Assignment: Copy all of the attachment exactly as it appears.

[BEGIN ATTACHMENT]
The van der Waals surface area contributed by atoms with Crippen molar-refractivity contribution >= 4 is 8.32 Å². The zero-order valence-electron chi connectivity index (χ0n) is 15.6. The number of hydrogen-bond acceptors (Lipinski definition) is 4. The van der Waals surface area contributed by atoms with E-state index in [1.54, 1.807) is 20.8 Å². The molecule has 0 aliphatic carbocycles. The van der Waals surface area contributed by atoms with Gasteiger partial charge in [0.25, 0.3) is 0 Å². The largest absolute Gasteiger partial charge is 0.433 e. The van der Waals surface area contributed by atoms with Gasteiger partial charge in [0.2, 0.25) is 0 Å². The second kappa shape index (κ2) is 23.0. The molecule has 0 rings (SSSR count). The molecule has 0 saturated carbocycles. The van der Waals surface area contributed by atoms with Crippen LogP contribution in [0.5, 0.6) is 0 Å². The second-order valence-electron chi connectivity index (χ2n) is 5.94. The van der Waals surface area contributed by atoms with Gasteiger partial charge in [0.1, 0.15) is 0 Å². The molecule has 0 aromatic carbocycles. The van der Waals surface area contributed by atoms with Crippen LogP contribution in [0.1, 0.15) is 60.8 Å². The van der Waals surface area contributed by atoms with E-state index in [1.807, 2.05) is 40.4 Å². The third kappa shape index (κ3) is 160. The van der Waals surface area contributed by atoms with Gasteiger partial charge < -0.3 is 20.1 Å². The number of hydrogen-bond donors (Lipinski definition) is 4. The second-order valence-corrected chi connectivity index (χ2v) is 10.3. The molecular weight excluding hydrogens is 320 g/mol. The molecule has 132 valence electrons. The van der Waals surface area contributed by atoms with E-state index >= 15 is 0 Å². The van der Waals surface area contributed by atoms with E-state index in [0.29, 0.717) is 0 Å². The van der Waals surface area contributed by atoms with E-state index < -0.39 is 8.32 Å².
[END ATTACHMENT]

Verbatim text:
The van der Waals surface area contributed by atoms with Crippen molar-refractivity contribution >= 4 is 8.32 Å². The zero-order valence-electron chi connectivity index (χ0n) is 15.6. The number of hydrogen-bond acceptors (Lipinski definition) is 4. The van der Waals surface area contributed by atoms with E-state index in [1.54, 1.807) is 20.8 Å². The molecule has 0 aliphatic carbocycles. The van der Waals surface area contributed by atoms with Gasteiger partial charge in [0.25, 0.3) is 0 Å². The largest absolute Gasteiger partial charge is 0.433 e. The van der Waals surface area contributed by atoms with Gasteiger partial charge in [0.2, 0.25) is 0 Å². The second kappa shape index (κ2) is 23.0. The molecule has 0 rings (SSSR count). The molecule has 0 saturated carbocycles. The van der Waals surface area contributed by atoms with Crippen LogP contribution in [0.5, 0.6) is 0 Å². The second-order valence-electron chi connectivity index (χ2n) is 5.94. The van der Waals surface area contributed by atoms with Gasteiger partial charge in [0.1, 0.15) is 0 Å². The molecule has 0 aromatic carbocycles. The van der Waals surface area contributed by atoms with Crippen LogP contribution in [0.1, 0.15) is 60.8 Å². The van der Waals surface area contributed by atoms with E-state index in [1.807, 2.05) is 40.4 Å². The third kappa shape index (κ3) is 160. The van der Waals surface area contributed by atoms with Gasteiger partial charge < -0.3 is 20.1 Å². The number of hydrogen-bond donors (Lipinski definition) is 4. The second-order valence-corrected chi connectivity index (χ2v) is 10.3. The molecular weight excluding hydrogens is 320 g/mol. The molecule has 132 valence electrons. The van der Waals surface area contributed by atoms with E-state index >= 15 is 0 Å². The van der Waals surface area contributed by atoms with E-state index in [0.29, 0.717) is 0 Å². The van der Waals surface area contributed by atoms with E-state index < -0.39 is 8.32 Å².